Who knows whether it was the stuffing, cranberry sauce, or that vegetable casserole, but something at Thanksgiving dinner didn’t sit right with Evan Acuna.

Two days after the big feast he was still feeling the effects of what the 27-year-old suspected was food poisoning. When he couldn’t even keep down water and started to get delirious from dehydration, Acuna’s girlfriend took him to Capital Health-Hopewell, outside Trenton.

In the hospital’s emergency department, Acuna received two IVs of fluids and within a couple hours was feeling better and sent on his way.

It seemed to be a minor medical episode, as far as ER visits go. But when he got the bill a month later, Acuna realized how wrong he was: This was a $9,200 tummy ache.

Acuna’s Cigna health plan negotiated a lower rate of $7,870 and paid $3,117. Acuna was responsible for $4,752 because he had not yet met his plan’s $5,000 deductible.

“I was just almost in tears,” said Acuna, of Collingswood. “I can’t pay this. I’ve never in my life had a bill I couldn’t pay.”

Emergency departments are notoriously expensive because they must be prepared to respond to a wide range of scenarios on the spot, around the clock, which enables them to charge more than clinics or urgent-care centers and pricey fees just for walking in the door. The bills can be especially shocking for young adults, such as Acuna, newly paying for their own care with limited savings.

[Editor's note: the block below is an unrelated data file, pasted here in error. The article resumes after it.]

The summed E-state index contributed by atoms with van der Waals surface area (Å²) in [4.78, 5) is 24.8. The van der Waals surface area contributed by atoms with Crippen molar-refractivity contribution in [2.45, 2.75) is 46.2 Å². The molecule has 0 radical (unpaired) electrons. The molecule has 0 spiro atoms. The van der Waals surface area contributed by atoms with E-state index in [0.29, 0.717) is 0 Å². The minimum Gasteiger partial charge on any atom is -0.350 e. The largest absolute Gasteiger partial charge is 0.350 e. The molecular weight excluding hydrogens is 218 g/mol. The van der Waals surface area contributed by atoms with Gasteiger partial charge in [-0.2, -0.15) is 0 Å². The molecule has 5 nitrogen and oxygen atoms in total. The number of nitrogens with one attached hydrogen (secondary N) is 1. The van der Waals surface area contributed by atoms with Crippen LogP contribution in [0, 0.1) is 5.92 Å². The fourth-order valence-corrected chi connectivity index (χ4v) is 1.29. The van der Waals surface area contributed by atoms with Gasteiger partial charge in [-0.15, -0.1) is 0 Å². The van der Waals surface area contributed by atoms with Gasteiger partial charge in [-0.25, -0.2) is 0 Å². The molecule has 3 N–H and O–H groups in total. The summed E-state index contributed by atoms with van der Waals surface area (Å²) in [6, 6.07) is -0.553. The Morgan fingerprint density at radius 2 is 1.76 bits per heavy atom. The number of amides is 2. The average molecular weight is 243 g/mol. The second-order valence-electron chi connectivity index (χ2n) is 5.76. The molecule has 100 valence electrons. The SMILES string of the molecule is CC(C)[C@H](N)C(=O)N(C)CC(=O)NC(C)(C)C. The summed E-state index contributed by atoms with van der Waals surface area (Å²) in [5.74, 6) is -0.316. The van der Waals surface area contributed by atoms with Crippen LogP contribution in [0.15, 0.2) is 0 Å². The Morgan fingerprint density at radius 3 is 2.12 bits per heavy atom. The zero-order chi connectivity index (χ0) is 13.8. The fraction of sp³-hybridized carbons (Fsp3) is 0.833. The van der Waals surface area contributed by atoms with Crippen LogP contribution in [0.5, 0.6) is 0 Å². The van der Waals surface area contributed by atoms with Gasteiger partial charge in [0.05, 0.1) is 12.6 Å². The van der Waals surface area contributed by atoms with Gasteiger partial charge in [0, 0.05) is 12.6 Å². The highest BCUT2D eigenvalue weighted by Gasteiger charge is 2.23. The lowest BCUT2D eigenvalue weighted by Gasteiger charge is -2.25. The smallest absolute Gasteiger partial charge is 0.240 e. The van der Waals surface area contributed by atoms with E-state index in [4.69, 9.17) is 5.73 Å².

What adds to the frustration and confusion is how arbitrary hospital pricing can be.

In a fit of panic and outrage, Acuna called the hospital the day after he got the bill and said there was no way he could pay it. The hospital agreed to reduce his portion to $779.

Acuna was relieved but stunned anew: If $779 was an acceptable payment, why had he been charged almost six times as much?

“A squeaky wheel gets a cheaper rate — that’s what it comes down to,” said Ellen Magenheim, president of We Care Advocates in Cherry Hill, which helps patients challenge medical bills.

“They’d rather take some of it than risk losing all the money, and that’s what bothers me is why there’s such a difference in what they charge and what they’ll accept,” she said.

One reason emergency department bills can be so expensive is because of facility fees that ERs charge just for walking in the door. The sicker you are, the bigger the fee. Acuna was designated a level 4 out of 5 acuity, which came with a $6,100 facility fee. Patients being treated for dehydration who require IV fluids fall under level 4, according to guidelines from the American College of Emergency Physicians.

Capital Health said it was able to reduce Acuna’s bill because he met the qualifications for financial assistance available to patients with income within 200 percent of the federal poverty level, according to a statement from the health system.

“We care about our patients and want to provide the highest levels of customer satisfaction. If there is an outlier that needs to be addressed, we listen and help the patient accordingly,” Kate Stier, a spokesperson for the hospital, said in a statement.

When Acuna got his new bill in January with a “prompt pay discount self-pay adjustment” he settled the tab.